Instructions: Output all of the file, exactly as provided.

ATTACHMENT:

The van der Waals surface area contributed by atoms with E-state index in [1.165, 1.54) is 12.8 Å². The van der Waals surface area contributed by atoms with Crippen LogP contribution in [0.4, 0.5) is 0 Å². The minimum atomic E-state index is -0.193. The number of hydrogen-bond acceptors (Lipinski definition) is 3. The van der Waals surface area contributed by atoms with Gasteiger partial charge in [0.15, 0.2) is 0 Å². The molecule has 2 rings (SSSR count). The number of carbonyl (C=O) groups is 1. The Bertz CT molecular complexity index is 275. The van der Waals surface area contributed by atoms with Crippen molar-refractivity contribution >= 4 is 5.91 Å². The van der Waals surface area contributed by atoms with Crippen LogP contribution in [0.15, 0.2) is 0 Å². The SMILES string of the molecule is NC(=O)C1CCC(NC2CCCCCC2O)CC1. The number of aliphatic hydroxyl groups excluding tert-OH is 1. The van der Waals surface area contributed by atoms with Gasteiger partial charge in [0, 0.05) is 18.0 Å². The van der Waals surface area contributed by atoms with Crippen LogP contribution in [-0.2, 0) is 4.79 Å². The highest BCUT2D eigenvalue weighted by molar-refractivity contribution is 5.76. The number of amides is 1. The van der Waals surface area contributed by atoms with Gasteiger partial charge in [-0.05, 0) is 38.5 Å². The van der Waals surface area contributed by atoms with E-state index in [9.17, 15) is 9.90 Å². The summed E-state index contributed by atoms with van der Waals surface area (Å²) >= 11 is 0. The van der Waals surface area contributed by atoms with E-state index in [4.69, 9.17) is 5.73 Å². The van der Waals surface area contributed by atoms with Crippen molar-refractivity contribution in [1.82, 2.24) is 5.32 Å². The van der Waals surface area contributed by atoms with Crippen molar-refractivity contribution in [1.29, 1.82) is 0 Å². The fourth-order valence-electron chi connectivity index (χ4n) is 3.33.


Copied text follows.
The van der Waals surface area contributed by atoms with E-state index in [1.165, 1.54) is 12.8 Å². The van der Waals surface area contributed by atoms with Crippen LogP contribution in [0.4, 0.5) is 0 Å². The minimum atomic E-state index is -0.193. The number of hydrogen-bond acceptors (Lipinski definition) is 3. The van der Waals surface area contributed by atoms with Gasteiger partial charge in [0.15, 0.2) is 0 Å². The molecule has 2 rings (SSSR count). The number of carbonyl (C=O) groups is 1. The Bertz CT molecular complexity index is 275. The van der Waals surface area contributed by atoms with Crippen molar-refractivity contribution >= 4 is 5.91 Å². The van der Waals surface area contributed by atoms with Crippen LogP contribution in [0.15, 0.2) is 0 Å². The SMILES string of the molecule is NC(=O)C1CCC(NC2CCCCCC2O)CC1. The number of aliphatic hydroxyl groups excluding tert-OH is 1. The van der Waals surface area contributed by atoms with Gasteiger partial charge in [0, 0.05) is 18.0 Å². The van der Waals surface area contributed by atoms with Crippen LogP contribution in [-0.2, 0) is 4.79 Å². The highest BCUT2D eigenvalue weighted by molar-refractivity contribution is 5.76. The number of amides is 1. The van der Waals surface area contributed by atoms with Gasteiger partial charge in [-0.05, 0) is 38.5 Å². The van der Waals surface area contributed by atoms with E-state index in [9.17, 15) is 9.90 Å². The summed E-state index contributed by atoms with van der Waals surface area (Å²) >= 11 is 0. The van der Waals surface area contributed by atoms with E-state index in [4.69, 9.17) is 5.73 Å². The van der Waals surface area contributed by atoms with Crippen molar-refractivity contribution in [1.82, 2.24) is 5.32 Å². The van der Waals surface area contributed by atoms with Crippen molar-refractivity contribution in [1.29, 1.82) is 0 Å². The fourth-order valence-electron chi connectivity index (χ4n) is 3.33.